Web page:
Sunday, 4 October 2015
Last updated 2 days ago
Jun 22 2011 | 10:29am ET
Joseph Skowron, the former FrontPoint Partners portfolio manager whose involvement in an insider-trading case has brought his former firm to its knees, is in plea talks with federal prosecutors.
The talks between Skowron, who was criminally charged in April, just days after his alleged tipster, French doctor Yves Benhamou, pleaded guilty, and the U.S. Attorney’s Office in New York are continuing, a prosecutor wrote in a court filing earlier this month.
“Counsel for the defendant and I have had ongoing discussions regarding a possible disposition of this case,” Assistant U.S. Attorney Pablo Quinones wrote. On the same day, U.S. Magistrate Judge Debra Freeman granted prosecutors a one-month extension to win an indictment against Skowron, who is currently free on bail. Such extensions are usually granted in expectation of a plea agreement.
According to prosecutors, Benahmou warned Skowron that a hepatitis-C drug trial run by Human Genome Sciences, which Benhamou served as a consultant, had produced disappointing results. FrontPoint sold 3.3 million shares of Human Genome in January 2008, before the company announced those results, saving it some $30 million in losses.
FrontPoint shut down Skowron’s healthcare hedge funds shortly after Benhamou was charged last year. But the quick action failed to assuage investors, who continued to pull billions from the embattled firm, which announced last month that it would close all but four of its hedge funds, including its flagship multi-strategy fund.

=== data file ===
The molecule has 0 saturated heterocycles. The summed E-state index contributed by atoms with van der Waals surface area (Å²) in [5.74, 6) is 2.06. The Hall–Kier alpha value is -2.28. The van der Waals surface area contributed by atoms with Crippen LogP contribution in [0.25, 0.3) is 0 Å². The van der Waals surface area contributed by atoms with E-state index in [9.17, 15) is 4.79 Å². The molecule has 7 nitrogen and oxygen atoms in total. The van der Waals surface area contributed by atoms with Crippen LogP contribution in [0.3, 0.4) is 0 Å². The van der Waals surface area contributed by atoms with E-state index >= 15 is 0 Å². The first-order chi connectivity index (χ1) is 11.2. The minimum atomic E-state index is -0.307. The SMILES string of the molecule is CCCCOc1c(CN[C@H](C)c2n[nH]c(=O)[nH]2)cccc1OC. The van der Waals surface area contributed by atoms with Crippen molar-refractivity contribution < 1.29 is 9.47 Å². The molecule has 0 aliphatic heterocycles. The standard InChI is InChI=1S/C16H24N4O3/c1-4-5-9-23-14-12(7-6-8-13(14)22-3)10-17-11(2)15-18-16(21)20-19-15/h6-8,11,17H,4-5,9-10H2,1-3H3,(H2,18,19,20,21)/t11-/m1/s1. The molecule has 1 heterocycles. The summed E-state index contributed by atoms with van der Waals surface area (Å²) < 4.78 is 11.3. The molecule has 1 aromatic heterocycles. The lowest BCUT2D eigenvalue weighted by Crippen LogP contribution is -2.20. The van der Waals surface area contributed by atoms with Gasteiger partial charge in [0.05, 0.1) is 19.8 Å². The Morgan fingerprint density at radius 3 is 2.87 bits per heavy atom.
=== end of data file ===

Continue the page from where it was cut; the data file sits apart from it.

Word of Skowron’s plea talks comes just days after Winifred Jiau, formerly of expert-network Primary Global Research, was convicted of selling confidential information to hedge funds. That guilty verdict was the fifth won by federal prosecutors this year, following those against Galleon Group founder Raj Rajaratnam and three others charged in the Galleon case. If Skowron pleads out, he’ll join dozens of others charged in the Galleon and Primary Global cases to do so.
May 27 2015 | 2:15pm ET
Support Hedge Funds Care, also known as Help For Children (HFC), by participating in this year's raffle. All proceeds go to support HFC's mission of preventing and treating child abuse. Read more…